All I know is that Voidtrain will have floating space worms, derelict train stations with cool upgrades, a bunch of cool guns, enemy trains to battle with, and monstrous bosses to struggle against. And that’s all packaged up with a co-op mode, so you can take this wild world on with your friends.
An idea as unique as this one is enough to draw me in based on the premise alone, and some really ambitious features will be packed into the final product. If you want to get a taste of what Voidtrain has in store, you can download the demo here.
DE-EXIT – Eternal Matters is a platformer with a beautiful aesthetic.
Voxel-based projects are lovingly handcrafted pieces of art, and DE-EXIT is no different. You play as a little skeleton, thrown headfirst into an afterlife in disrepair. Natural beauty and opulent temples are being overrun by inky corruption, and it’s up to you to figure out what the hell is going on.
The accelerated decay of these man-made structures makes for a captivating journey, and the demo had me hooked on exploring every side route and reading every note I could find. It looks like there’s going to be an interesting story here, with different perspectives from different characters on the nature of the afterlife… but you could forego all that and just enjoy the vibes of this amazingly detailed world.
If you’re into platformers with heart, you can download DE-EXIT’s demo here.
I’ve seen some people call Operation: Harsh Doorstop a “low-budget Squad.” I think that’s entirely unfair to the developers putting their heart and soul into this project.
Is it the most polished first-person shooter I’ve ever played? No, not really. And the game does remind me of many other entries into this particular genre: the gameplay does emulate Squad and echoes the feel of Insurgency to a degree. The HUD is no doubt inspired by Hell Let Loose.
But I think Operation: Harsh Doorstop will succeed because of continuing, active support from the devs, as well as a loyal community. This is the kind of project where you can feel the passion and drive from everyone backing it, and with the low price tag of “free,” there’s no excuse for missing this game.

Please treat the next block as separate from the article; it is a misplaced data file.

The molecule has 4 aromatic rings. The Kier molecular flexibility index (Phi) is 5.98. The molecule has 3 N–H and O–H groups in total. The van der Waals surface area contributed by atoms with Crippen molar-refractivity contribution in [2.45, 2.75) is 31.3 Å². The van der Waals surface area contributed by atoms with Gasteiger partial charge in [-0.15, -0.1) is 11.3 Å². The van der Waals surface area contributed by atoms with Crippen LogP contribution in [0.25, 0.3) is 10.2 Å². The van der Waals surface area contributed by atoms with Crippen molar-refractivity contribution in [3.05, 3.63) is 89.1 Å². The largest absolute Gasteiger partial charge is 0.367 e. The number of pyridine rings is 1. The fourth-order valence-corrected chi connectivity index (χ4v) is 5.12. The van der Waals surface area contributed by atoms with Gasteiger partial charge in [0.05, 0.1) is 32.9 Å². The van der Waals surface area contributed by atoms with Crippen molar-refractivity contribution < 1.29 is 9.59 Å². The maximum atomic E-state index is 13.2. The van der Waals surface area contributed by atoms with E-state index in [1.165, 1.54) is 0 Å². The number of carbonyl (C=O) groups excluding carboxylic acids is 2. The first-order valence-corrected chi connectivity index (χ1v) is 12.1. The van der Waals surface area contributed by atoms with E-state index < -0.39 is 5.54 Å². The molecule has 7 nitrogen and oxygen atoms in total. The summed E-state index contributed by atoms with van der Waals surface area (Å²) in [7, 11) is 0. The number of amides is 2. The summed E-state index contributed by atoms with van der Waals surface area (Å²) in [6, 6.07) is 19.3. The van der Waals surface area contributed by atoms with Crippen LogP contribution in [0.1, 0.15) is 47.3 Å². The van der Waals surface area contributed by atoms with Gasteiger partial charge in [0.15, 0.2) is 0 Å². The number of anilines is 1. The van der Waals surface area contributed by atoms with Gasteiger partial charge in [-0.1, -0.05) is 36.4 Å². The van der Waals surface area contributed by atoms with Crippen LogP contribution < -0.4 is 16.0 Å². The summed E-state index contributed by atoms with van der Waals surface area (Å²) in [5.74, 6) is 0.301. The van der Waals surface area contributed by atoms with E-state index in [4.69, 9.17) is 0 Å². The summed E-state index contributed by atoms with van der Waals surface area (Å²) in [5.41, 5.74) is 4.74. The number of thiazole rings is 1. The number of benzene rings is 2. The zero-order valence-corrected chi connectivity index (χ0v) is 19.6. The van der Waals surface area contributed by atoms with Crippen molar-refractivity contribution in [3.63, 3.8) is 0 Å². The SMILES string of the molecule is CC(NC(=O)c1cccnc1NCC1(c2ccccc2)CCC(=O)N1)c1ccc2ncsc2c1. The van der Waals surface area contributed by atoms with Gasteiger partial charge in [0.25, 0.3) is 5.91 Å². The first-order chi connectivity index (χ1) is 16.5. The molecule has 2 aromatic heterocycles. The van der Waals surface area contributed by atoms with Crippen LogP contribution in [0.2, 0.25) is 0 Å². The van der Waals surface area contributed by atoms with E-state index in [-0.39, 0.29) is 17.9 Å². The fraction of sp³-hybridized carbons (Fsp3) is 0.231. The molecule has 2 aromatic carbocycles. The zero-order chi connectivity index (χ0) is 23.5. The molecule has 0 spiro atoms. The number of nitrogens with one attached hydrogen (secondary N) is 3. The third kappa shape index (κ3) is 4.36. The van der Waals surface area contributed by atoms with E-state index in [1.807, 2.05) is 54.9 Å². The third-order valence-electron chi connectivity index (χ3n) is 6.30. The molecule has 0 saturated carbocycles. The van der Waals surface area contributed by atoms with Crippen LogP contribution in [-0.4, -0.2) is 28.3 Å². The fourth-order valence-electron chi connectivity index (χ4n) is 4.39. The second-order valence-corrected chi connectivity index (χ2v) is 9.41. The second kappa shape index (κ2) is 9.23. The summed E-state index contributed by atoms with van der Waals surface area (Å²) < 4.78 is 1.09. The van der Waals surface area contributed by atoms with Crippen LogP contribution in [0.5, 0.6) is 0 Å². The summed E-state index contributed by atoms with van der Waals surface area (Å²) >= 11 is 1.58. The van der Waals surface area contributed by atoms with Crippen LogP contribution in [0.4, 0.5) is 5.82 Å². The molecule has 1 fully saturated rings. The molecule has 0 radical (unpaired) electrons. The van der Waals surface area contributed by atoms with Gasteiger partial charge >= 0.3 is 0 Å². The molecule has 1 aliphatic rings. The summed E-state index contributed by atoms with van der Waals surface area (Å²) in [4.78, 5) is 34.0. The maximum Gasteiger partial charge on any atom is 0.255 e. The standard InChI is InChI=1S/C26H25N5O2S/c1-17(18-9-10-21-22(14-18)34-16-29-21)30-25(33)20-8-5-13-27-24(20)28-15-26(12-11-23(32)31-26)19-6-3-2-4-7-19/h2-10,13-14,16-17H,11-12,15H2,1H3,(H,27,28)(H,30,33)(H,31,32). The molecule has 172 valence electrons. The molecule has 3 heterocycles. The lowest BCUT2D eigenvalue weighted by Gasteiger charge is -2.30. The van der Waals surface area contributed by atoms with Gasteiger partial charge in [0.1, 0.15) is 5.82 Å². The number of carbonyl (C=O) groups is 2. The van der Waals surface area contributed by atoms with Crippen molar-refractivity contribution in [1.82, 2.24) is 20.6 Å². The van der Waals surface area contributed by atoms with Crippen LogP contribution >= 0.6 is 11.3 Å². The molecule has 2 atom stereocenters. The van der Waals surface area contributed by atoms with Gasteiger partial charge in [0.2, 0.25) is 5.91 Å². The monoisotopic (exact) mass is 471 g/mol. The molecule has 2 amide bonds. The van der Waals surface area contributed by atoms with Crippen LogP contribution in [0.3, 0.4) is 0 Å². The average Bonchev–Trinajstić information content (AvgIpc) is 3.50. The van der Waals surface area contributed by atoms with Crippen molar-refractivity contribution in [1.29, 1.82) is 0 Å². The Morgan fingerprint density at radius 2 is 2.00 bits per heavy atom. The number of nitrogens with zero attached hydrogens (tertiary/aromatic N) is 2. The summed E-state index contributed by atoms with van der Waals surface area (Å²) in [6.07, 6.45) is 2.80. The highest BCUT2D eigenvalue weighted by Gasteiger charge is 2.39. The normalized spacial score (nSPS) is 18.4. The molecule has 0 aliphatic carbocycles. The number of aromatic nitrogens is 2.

If you want to see what this game is all about, check it out right here. It’s launching on February 15th!
Meet Your Maker’s open beta was my favorite experience from this Next Fest. I’m fairly confident I’ve never played anything quite like it (although the core premise kind-of-sort-of weirdly mirrors that of The Mighty Quest for Epic Loot, may that game rest in peace).
Here, you play as a Custodian, a faceless figure with a simple-sounding assignment: collect a bunch of uncorrupted human genetic material (GenMat) from the wastelands of a dead Earth and bring them back to the shadowy Chimera… a fetus-like proto-human thing. The catch? The GenMat is locked away in fortresses created by other players, hidden by devious traps and dangerous guards that will kill you on sight.
Learning to navigate these player-made obstacle courses is insanely fun and addicting, and I constantly feel like I’m being rewarded for both my cunning approaches to a situation as well as my quick reaction time and mechanical skill. Everything you earn during a raid allows you to upgrade your arsenal for additional raids… or the fortification of your own death trap murder mansions to kill other players and reap their rewards!
The premise is simple, the gameplay loop is addicting, and I can see Meet Your Maker being a massive hit when it launches in April. Watch out for future beta testing opportunities here.